Yemen: the lessons of history
Ginny Hill's book paints the turbulent historical backdrop to the current war in Yemen
It's difficult to imagine a worse
state of affairs. Yemen has been battered for six decades, and there seems no end to it. The creation of the republic in 1962 was followed by five years of civil war, with Saudi Arabia backing supporters of the deposed Imam. South Yemen, created after the departure of the British from Aden in 1967, was soon at loggerheads with the north. The unification of the two Yemens in 1990 was followed by yet another civil war. Against a background of political turbulence and assassinations, remote areas of Yemen received little financial support from the capital, Sanaa. Oil production was in decline. Misrule and corruption made things worse. Yemen became the poorest country in the Middle East.
Since March 2015, Yemen has been caught up in yet another war-led by
Saudi Arabia and its Arab allies-aimed at putting down a rebellion by the Iran-backed Houthis and units of the Yemeni army. Three years later that war drags on. The cost to the region's poorest nation has been immense: at least 5,000 civilians have been killed in bombardments from the two sides and a further 9,000 wounded. According to the UN, "disease and malnutrition are rampant".
Mohammed bin Salman, the crown prince of Saudi Arabia and the youngest and least experienced son of the king, was keen to show his mettle as defence minister soon after his father's accession to the throne. As the Houthis, having taken over Sanaa, threatened to attack Aden, he ordered the Saudi air force into action. He expected victory within months.
He hadn't done his homework. As Ginny Hill points out in a lucid and compelling account of modern Yemeni history, you go to war in Yemen at your peril. In 1933, a year after the creation of Saudi Arabia, the kingdom found itself in a conflict with Yemen. The Saudis won, capturing Asir province. But it wasn't a happy experience, and King Abdulaziz ibn Saud, on his deathbed, is said to have advised his sons to "keep Yemen weak"—meaning it was advisable to use influence to control it, rather than military power.
Since March 2015, Yemen has been caught up in yet another war—led by Saudi Arabia and its Arab allies
President Gemal Abdul Nasser of Egypt could have benefited from this advice. He was quick to back the 1962 military coup by sending advisers and, as the Saudis began supporting the deposed Imam, troops as well. Incidentally, the first president of Yemen, Colonel Abdullah al-Sallal, as Hill writes in
Yemen Endures: Civil War, Saudi Adventurism and the Future of Arabia, justified his revolution on the grounds that there was a need to fight against poverty, sickness and ignorance. That was in 1962 before the long cycle of Yemeni wars had begun.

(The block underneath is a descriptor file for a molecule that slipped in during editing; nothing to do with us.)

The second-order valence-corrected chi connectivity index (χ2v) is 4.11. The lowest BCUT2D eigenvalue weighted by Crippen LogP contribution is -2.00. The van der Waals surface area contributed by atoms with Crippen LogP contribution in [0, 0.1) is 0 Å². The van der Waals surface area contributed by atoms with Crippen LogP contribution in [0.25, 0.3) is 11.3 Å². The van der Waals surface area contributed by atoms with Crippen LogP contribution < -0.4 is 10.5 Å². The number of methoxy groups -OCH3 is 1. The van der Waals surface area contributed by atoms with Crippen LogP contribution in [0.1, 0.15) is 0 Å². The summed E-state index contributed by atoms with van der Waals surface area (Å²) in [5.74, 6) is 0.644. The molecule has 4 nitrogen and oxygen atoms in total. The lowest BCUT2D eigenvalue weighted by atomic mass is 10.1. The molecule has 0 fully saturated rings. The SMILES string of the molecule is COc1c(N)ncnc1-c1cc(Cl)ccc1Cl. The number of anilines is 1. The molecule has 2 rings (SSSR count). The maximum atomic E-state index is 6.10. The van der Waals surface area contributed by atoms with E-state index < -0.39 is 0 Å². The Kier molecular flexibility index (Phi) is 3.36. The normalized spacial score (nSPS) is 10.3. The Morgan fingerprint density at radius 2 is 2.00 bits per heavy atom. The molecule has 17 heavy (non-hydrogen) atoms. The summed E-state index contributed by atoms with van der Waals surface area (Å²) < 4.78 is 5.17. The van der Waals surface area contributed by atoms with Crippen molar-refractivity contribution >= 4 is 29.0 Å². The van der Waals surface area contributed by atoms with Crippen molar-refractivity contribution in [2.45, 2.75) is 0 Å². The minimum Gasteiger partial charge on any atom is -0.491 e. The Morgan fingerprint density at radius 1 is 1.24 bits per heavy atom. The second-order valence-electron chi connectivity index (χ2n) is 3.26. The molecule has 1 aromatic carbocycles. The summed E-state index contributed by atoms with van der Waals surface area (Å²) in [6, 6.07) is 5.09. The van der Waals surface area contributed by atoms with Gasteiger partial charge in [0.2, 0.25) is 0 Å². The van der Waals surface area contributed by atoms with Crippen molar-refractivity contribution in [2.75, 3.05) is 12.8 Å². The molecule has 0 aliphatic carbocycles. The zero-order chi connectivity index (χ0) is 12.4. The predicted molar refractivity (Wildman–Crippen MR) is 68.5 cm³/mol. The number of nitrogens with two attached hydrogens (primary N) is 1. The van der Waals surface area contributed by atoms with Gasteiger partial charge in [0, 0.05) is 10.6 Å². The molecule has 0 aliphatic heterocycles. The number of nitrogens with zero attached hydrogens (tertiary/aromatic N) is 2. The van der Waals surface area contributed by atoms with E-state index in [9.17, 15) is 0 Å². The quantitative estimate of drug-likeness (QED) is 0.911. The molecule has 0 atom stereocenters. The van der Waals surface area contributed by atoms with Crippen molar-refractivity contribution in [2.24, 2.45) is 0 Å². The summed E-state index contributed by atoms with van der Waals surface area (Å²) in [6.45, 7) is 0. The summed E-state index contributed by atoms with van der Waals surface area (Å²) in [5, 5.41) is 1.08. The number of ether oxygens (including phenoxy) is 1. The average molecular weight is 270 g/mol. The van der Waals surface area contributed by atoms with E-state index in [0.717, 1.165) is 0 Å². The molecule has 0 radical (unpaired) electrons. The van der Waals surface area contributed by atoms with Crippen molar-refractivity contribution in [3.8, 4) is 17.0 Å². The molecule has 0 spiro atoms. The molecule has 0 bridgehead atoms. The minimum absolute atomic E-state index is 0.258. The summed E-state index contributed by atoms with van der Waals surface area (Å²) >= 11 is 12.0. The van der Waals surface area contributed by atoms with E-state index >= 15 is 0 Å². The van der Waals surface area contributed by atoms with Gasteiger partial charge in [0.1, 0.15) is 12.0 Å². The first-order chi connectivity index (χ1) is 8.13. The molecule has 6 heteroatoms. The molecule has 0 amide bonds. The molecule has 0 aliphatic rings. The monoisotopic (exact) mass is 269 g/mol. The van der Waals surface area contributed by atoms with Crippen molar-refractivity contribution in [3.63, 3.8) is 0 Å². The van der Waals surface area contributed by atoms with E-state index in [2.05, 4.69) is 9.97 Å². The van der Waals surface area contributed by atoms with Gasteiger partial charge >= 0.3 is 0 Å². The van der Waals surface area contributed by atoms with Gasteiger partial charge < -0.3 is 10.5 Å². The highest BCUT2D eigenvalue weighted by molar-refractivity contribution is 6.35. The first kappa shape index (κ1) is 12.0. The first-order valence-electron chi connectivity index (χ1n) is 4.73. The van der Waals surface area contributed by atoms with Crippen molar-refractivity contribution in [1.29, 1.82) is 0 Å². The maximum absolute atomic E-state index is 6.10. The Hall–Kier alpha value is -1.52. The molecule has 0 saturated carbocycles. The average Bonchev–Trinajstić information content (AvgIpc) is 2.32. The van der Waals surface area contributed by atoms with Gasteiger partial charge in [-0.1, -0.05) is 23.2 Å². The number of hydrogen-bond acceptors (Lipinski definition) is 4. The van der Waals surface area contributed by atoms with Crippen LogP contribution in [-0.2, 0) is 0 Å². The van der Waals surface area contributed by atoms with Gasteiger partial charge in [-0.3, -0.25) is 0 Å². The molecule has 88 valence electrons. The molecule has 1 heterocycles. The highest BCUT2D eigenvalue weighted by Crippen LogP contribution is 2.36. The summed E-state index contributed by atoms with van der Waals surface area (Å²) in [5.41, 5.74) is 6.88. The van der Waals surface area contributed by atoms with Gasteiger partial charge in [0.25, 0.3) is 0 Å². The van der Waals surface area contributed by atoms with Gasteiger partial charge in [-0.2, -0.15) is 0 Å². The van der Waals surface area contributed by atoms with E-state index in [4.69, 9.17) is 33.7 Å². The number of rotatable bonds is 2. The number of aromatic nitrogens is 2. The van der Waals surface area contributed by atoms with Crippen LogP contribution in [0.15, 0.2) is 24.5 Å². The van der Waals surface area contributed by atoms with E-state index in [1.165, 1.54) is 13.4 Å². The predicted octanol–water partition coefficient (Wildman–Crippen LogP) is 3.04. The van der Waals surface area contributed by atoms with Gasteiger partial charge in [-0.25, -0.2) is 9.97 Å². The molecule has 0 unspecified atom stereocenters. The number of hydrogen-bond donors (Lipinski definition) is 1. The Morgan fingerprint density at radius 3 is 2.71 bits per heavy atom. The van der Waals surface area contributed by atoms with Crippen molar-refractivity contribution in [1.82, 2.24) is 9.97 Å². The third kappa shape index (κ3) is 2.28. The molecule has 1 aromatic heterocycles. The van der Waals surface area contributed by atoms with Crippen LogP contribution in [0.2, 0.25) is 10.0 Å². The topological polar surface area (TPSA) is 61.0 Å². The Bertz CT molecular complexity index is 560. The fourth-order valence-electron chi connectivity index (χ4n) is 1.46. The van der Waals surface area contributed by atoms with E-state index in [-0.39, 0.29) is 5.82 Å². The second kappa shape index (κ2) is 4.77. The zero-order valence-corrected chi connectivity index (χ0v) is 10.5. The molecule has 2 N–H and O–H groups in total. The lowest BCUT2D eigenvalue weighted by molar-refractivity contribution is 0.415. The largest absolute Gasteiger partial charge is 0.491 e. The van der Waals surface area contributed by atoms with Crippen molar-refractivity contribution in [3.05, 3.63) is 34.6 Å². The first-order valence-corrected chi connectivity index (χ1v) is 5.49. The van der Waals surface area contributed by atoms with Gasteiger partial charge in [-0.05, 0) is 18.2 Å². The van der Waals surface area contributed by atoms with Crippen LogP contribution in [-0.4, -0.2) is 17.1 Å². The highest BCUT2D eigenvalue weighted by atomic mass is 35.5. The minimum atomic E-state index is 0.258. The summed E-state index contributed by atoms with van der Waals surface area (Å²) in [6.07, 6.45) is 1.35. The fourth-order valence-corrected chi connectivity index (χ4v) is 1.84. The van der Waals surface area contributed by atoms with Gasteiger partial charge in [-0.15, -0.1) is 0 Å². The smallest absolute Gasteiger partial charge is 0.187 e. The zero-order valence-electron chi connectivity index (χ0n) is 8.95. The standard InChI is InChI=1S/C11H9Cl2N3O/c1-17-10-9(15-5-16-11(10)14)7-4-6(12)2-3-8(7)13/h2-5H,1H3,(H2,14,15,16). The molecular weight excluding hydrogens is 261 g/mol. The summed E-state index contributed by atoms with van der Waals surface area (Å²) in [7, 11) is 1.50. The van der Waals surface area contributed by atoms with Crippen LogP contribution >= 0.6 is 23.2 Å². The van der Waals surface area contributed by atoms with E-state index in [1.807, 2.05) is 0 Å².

By the end of 1963, no fewer than 30,000 Egyptian troops had been deployed in Yemen. But sending in soldiers doesn't guarantee victory. Nor does the despatch of the air force, even when it faces no aerial opposition. Early in the conflict, two Red Cross doctors wrote: "It's difficult to say how long this war will last. [This is] an example of where a modern army with aviation which absolutely controls the air is defeated by primitive warriors."
Half a century later, Saudi Arabia and its allies should have taken heed of this. Since March 2015, they've had exclusive control of the air. But that hasn't brought them victory. The deadly slogging match continues.
So what's the way out? Hill, a visiting fellow at the London School of Economics, has long experience of living in and reporting on Yemen. Her book elegantly weaves her own experiences on the ground with the historical narrative. The conflict, she concludes, is fraught with both complexity and contradictions. For example, while the Saudis support the Muslim Brotherhood-dominated Islah movement, the United Arab Emirates is implacably hostile to it.
The outcome, she concludes "will certainly be influenced—even if not conclusively determined—by the preferences of regional powers. Riyadh might wish to play the winning hand, but the decisive cards could well be in the hands of the Emiratis", who are the dominant foreign force in the south of Yemen. They appear to support the creation of another southern Yemeni state, something that Saudi Arabia strongly opposes.
No one can predict when the war and suffering will end. But Yemenis will surely hope that any future power contemplating the use of military might to stamp its footprint on the country will, for once, learn the lessons of history. Hill, in her account of the chaos of recent Yemeni history and current turbulence, documents "corruption, revolution, civil war and squandered potential". Her book is a good place to start that learning process.
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